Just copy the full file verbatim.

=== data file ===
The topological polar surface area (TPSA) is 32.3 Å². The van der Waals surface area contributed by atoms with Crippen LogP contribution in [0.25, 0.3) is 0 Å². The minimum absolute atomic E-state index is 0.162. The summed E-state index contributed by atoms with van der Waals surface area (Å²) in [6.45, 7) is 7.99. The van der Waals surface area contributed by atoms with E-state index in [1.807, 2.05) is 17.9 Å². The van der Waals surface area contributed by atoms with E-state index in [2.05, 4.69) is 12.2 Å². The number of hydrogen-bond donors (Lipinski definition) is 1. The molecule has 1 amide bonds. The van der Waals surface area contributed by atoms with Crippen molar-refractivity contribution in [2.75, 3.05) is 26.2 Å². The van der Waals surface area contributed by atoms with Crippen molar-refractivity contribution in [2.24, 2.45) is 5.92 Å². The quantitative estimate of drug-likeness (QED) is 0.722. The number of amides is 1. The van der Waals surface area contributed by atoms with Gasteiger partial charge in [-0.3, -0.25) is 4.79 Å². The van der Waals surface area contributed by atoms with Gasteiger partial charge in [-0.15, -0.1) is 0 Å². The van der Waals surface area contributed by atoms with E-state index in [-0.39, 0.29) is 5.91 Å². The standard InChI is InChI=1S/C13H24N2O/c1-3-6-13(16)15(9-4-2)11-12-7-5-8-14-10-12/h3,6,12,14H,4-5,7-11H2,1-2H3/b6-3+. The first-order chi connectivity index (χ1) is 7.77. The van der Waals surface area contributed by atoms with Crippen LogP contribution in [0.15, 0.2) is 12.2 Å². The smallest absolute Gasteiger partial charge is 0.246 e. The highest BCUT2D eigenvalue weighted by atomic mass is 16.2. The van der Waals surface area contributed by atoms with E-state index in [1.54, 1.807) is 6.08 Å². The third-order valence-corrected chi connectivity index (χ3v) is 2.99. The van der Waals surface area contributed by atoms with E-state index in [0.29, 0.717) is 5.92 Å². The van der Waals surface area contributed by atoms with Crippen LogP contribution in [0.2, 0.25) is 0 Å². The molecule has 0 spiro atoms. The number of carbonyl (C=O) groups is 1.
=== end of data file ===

The topological polar surface area (TPSA) is 32.3 Å². The van der Waals surface area contributed by atoms with Crippen LogP contribution in [0.25, 0.3) is 0 Å². The minimum absolute atomic E-state index is 0.162. The summed E-state index contributed by atoms with van der Waals surface area (Å²) in [6.45, 7) is 7.99. The van der Waals surface area contributed by atoms with E-state index in [1.807, 2.05) is 17.9 Å². The van der Waals surface area contributed by atoms with E-state index in [2.05, 4.69) is 12.2 Å². The number of hydrogen-bond donors (Lipinski definition) is 1. The molecule has 1 amide bonds. The van der Waals surface area contributed by atoms with Crippen molar-refractivity contribution in [2.75, 3.05) is 26.2 Å². The van der Waals surface area contributed by atoms with Crippen molar-refractivity contribution in [2.24, 2.45) is 5.92 Å². The quantitative estimate of drug-likeness (QED) is 0.722. The number of amides is 1. The van der Waals surface area contributed by atoms with Gasteiger partial charge in [-0.3, -0.25) is 4.79 Å². The van der Waals surface area contributed by atoms with Gasteiger partial charge in [-0.15, -0.1) is 0 Å². The van der Waals surface area contributed by atoms with E-state index in [-0.39, 0.29) is 5.91 Å². The standard InChI is InChI=1S/C13H24N2O/c1-3-6-13(16)15(9-4-2)11-12-7-5-8-14-10-12/h3,6,12,14H,4-5,7-11H2,1-2H3/b6-3+. The first-order chi connectivity index (χ1) is 7.77. The van der Waals surface area contributed by atoms with Crippen LogP contribution in [0.15, 0.2) is 12.2 Å². The smallest absolute Gasteiger partial charge is 0.246 e. The highest BCUT2D eigenvalue weighted by atomic mass is 16.2. The van der Waals surface area contributed by atoms with E-state index in [1.54, 1.807) is 6.08 Å². The third-order valence-corrected chi connectivity index (χ3v) is 2.99. The van der Waals surface area contributed by atoms with E-state index in [0.29, 0.717) is 5.92 Å². The van der Waals surface area contributed by atoms with Crippen LogP contribution in [0.2, 0.25) is 0 Å². The molecule has 0 spiro atoms. The number of carbonyl (C=O) groups is 1.